Do you like to wait? Did you know every patient is laden with anxiety while waiting for you?
The patient waiting experience can be transformed to be a positive and memorable interaction for your patients. It can also lead to improved patient retention and engagement.
Podcast on Medical Internet Marketing
This is an interview published on our podcast “RussandRandy.com.” Russ Faust, M.D. and I started “Russ and Randy,” a podcast on Healthcare and Medical Internet Marketing. In this interview with Karen Decuir-DiNicolo, affectionately known as Karen D3, Russ explores how the waiting experience can be fraught with anxiety, creating anger and resentment in your patients, but it can be turned around.
Karen D3 founded WaitWell to use the waiting experience as opportunity to better heal and understand our patients’ needs. In turn, medical practices and hospitals may benefit from increased patient retention and engagement.
Who is Karen D3
Kathy is many things. She is a corporate professional of over 27 years working with the likes of GM where she created a Stress Workshop that supported the GM employees. She also developed an Organization Development internship program saving the company millions in consulting fees. She is a mom, wife and an ice hockey scorekeeper.
For us, Karen is a two time cancer survivor. She knows full well the agony and anxiety of the waiting room and the stress it causes to the patient and their families. She is an expert on waiting.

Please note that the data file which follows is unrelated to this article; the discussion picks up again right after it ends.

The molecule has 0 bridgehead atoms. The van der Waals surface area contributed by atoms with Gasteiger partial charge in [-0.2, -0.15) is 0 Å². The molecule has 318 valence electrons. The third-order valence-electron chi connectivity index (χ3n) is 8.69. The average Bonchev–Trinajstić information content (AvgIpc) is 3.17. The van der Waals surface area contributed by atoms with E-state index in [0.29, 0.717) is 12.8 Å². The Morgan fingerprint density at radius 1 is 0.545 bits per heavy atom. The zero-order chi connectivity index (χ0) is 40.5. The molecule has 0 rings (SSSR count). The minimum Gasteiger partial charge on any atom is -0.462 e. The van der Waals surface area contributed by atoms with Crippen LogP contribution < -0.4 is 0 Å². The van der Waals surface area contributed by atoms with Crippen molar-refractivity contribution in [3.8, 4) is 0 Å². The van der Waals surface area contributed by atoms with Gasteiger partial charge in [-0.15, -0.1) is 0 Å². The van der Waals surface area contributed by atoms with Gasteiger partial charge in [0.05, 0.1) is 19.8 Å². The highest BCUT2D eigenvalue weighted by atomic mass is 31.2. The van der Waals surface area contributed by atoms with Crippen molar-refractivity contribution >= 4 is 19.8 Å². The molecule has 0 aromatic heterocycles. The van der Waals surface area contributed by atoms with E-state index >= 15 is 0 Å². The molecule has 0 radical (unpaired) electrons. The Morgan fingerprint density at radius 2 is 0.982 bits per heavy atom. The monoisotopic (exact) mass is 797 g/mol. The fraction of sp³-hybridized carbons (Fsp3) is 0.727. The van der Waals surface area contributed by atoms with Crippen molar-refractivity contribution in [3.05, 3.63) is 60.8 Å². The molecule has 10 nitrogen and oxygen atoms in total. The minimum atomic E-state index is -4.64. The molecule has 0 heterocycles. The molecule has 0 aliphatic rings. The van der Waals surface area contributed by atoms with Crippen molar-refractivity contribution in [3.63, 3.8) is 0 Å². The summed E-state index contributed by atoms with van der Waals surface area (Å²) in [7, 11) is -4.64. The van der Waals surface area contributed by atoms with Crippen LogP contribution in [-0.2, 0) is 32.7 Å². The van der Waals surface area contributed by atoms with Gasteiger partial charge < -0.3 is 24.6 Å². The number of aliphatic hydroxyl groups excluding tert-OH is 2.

Think of the surgical or emergency waiting room. What will happen? What will the doctor say? I am sure you will be surprised to learn how much anxiety exists in your own waiting room.
Improve Your Patient Experience
Karen created WaitWell after recognizing an opportunity for healthcare to further help our patients. By improving the patient waiting experience, we are improving the overall patient experience, a rising factor in CMS reimbursement (but also the “right” thing to do).
Karen remembers the cold and caustic environment of the waiting room. Sick and surrounded by sicker patients, she describes the insult of avoiding the psychological impact of her experience. “No one ever inquired about my psychological state,” she says.
Listen how she advocates transforming the “elephant in the room” to a positive and memorable can improve your patient experience, improve patient retention and engagement.
All the best!